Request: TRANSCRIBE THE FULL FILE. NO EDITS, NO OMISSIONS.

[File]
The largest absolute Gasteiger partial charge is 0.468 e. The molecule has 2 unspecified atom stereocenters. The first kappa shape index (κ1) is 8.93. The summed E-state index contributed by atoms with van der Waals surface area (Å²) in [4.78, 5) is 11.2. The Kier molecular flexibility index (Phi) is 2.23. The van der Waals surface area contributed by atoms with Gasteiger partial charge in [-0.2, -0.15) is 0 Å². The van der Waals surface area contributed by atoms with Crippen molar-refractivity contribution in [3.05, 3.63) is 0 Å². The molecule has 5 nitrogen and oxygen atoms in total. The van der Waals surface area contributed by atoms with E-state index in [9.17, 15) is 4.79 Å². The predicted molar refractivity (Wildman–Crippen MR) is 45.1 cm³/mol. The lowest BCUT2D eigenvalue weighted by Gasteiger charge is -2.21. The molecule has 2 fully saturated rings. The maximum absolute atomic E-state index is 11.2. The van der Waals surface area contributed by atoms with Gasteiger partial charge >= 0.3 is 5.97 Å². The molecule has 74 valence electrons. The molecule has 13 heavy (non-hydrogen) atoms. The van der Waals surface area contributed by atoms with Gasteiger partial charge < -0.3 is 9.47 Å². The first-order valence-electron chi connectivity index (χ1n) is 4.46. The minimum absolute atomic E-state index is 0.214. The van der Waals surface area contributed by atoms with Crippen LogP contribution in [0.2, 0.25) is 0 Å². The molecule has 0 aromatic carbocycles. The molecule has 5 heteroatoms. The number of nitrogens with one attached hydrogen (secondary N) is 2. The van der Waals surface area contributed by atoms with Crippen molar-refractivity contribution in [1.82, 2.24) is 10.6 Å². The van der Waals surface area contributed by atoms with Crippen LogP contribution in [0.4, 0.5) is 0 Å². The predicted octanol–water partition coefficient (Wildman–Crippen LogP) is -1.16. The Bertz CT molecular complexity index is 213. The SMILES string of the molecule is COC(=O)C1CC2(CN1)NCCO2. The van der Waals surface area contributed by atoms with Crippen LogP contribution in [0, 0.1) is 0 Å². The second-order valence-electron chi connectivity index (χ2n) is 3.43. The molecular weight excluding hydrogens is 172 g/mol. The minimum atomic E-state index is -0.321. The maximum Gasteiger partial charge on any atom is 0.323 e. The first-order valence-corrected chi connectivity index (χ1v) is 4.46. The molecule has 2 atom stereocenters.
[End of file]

The largest absolute Gasteiger partial charge is 0.468 e. The molecule has 2 unspecified atom stereocenters. The first kappa shape index (κ1) is 8.93. The summed E-state index contributed by atoms with van der Waals surface area (Å²) in [4.78, 5) is 11.2. The Kier molecular flexibility index (Phi) is 2.23. The van der Waals surface area contributed by atoms with Gasteiger partial charge in [-0.2, -0.15) is 0 Å². The van der Waals surface area contributed by atoms with Crippen molar-refractivity contribution in [3.05, 3.63) is 0 Å². The molecule has 5 nitrogen and oxygen atoms in total. The van der Waals surface area contributed by atoms with E-state index in [9.17, 15) is 4.79 Å². The predicted molar refractivity (Wildman–Crippen MR) is 45.1 cm³/mol. The lowest BCUT2D eigenvalue weighted by Gasteiger charge is -2.21. The molecule has 2 fully saturated rings. The maximum absolute atomic E-state index is 11.2. The van der Waals surface area contributed by atoms with Gasteiger partial charge >= 0.3 is 5.97 Å². The molecule has 74 valence electrons. The molecule has 13 heavy (non-hydrogen) atoms. The van der Waals surface area contributed by atoms with Gasteiger partial charge < -0.3 is 9.47 Å². The first-order valence-electron chi connectivity index (χ1n) is 4.46. The minimum absolute atomic E-state index is 0.214. The van der Waals surface area contributed by atoms with Crippen LogP contribution in [0.2, 0.25) is 0 Å². The molecule has 0 aromatic carbocycles. The molecule has 5 heteroatoms. The number of nitrogens with one attached hydrogen (secondary N) is 2. The van der Waals surface area contributed by atoms with Crippen molar-refractivity contribution in [1.82, 2.24) is 10.6 Å². The van der Waals surface area contributed by atoms with Crippen LogP contribution in [0.4, 0.5) is 0 Å². The predicted octanol–water partition coefficient (Wildman–Crippen LogP) is -1.16. The Bertz CT molecular complexity index is 213. The SMILES string of the molecule is COC(=O)C1CC2(CN1)NCCO2. The van der Waals surface area contributed by atoms with Crippen LogP contribution in [0, 0.1) is 0 Å². The second-order valence-electron chi connectivity index (χ2n) is 3.43. The molecular weight excluding hydrogens is 172 g/mol. The minimum atomic E-state index is -0.321. The maximum Gasteiger partial charge on any atom is 0.323 e. The first-order valence-corrected chi connectivity index (χ1v) is 4.46. The molecule has 2 atom stereocenters.